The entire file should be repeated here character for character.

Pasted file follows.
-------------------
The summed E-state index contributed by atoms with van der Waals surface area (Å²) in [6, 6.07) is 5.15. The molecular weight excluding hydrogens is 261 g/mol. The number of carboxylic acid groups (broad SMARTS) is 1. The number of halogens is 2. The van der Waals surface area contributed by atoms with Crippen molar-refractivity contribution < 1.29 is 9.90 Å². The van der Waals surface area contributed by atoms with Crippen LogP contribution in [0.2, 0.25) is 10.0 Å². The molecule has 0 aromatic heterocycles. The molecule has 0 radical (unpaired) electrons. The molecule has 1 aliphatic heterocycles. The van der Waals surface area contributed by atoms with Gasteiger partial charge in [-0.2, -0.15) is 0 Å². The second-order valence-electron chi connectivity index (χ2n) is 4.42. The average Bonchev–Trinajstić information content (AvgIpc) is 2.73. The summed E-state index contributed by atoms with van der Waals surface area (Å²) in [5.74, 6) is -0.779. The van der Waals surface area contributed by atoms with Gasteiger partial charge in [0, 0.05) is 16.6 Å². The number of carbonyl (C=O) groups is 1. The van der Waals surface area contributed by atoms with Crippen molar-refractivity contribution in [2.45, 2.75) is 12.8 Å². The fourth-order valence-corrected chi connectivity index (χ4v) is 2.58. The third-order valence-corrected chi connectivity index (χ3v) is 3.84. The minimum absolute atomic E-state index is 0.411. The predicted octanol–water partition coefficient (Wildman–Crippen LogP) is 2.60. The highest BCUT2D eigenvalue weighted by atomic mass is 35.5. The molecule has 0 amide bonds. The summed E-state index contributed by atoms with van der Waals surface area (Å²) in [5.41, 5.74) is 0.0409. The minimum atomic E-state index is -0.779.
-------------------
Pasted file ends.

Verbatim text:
The summed E-state index contributed by atoms with van der Waals surface area (Å²) in [6, 6.07) is 5.15. The molecular weight excluding hydrogens is 261 g/mol. The number of carboxylic acid groups (broad SMARTS) is 1. The number of halogens is 2. The van der Waals surface area contributed by atoms with Crippen molar-refractivity contribution < 1.29 is 9.90 Å². The van der Waals surface area contributed by atoms with Crippen LogP contribution in [0.2, 0.25) is 10.0 Å². The molecule has 0 aromatic heterocycles. The molecule has 0 radical (unpaired) electrons. The molecule has 1 aliphatic heterocycles. The van der Waals surface area contributed by atoms with Gasteiger partial charge in [-0.2, -0.15) is 0 Å². The second-order valence-electron chi connectivity index (χ2n) is 4.42. The average Bonchev–Trinajstić information content (AvgIpc) is 2.73. The summed E-state index contributed by atoms with van der Waals surface area (Å²) in [5.74, 6) is -0.779. The van der Waals surface area contributed by atoms with Gasteiger partial charge in [0, 0.05) is 16.6 Å². The number of carbonyl (C=O) groups is 1. The van der Waals surface area contributed by atoms with Crippen molar-refractivity contribution in [2.45, 2.75) is 12.8 Å². The fourth-order valence-corrected chi connectivity index (χ4v) is 2.58. The third-order valence-corrected chi connectivity index (χ3v) is 3.84. The minimum absolute atomic E-state index is 0.411. The predicted octanol–water partition coefficient (Wildman–Crippen LogP) is 2.60. The highest BCUT2D eigenvalue weighted by atomic mass is 35.5. The molecule has 0 amide bonds. The summed E-state index contributed by atoms with van der Waals surface area (Å²) in [5.41, 5.74) is 0.0409. The minimum atomic E-state index is -0.779.